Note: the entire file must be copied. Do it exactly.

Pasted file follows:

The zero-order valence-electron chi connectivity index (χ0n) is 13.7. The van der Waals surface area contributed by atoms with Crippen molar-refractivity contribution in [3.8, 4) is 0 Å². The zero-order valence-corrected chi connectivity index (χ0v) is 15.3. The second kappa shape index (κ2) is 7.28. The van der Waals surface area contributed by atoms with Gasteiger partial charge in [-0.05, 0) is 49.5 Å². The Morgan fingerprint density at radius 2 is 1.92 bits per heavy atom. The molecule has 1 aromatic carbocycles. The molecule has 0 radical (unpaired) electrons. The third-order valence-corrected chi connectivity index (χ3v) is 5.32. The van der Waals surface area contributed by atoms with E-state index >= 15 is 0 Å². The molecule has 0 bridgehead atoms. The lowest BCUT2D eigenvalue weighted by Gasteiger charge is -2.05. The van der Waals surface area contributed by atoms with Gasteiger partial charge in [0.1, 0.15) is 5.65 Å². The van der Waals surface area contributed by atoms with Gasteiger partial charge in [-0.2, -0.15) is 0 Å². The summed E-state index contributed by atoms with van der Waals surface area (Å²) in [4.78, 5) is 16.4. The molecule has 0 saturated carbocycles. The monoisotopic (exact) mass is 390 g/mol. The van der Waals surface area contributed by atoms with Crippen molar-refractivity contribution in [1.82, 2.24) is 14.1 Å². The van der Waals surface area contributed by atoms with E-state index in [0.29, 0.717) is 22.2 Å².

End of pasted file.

The zero-order valence-electron chi connectivity index (χ0n) is 13.7. The van der Waals surface area contributed by atoms with Crippen molar-refractivity contribution in [3.8, 4) is 0 Å². The zero-order valence-corrected chi connectivity index (χ0v) is 15.3. The second kappa shape index (κ2) is 7.28. The van der Waals surface area contributed by atoms with Gasteiger partial charge in [-0.05, 0) is 49.5 Å². The Morgan fingerprint density at radius 2 is 1.92 bits per heavy atom. The molecule has 1 aromatic carbocycles. The molecule has 0 radical (unpaired) electrons. The third-order valence-corrected chi connectivity index (χ3v) is 5.32. The van der Waals surface area contributed by atoms with E-state index >= 15 is 0 Å². The molecule has 0 bridgehead atoms. The lowest BCUT2D eigenvalue weighted by Gasteiger charge is -2.05. The van der Waals surface area contributed by atoms with Gasteiger partial charge in [0.1, 0.15) is 5.65 Å². The van der Waals surface area contributed by atoms with Gasteiger partial charge in [-0.2, -0.15) is 0 Å². The summed E-state index contributed by atoms with van der Waals surface area (Å²) in [4.78, 5) is 16.4. The molecule has 0 saturated carbocycles. The monoisotopic (exact) mass is 390 g/mol. The van der Waals surface area contributed by atoms with Crippen molar-refractivity contribution in [1.82, 2.24) is 14.1 Å². The van der Waals surface area contributed by atoms with E-state index in [0.29, 0.717) is 22.2 Å².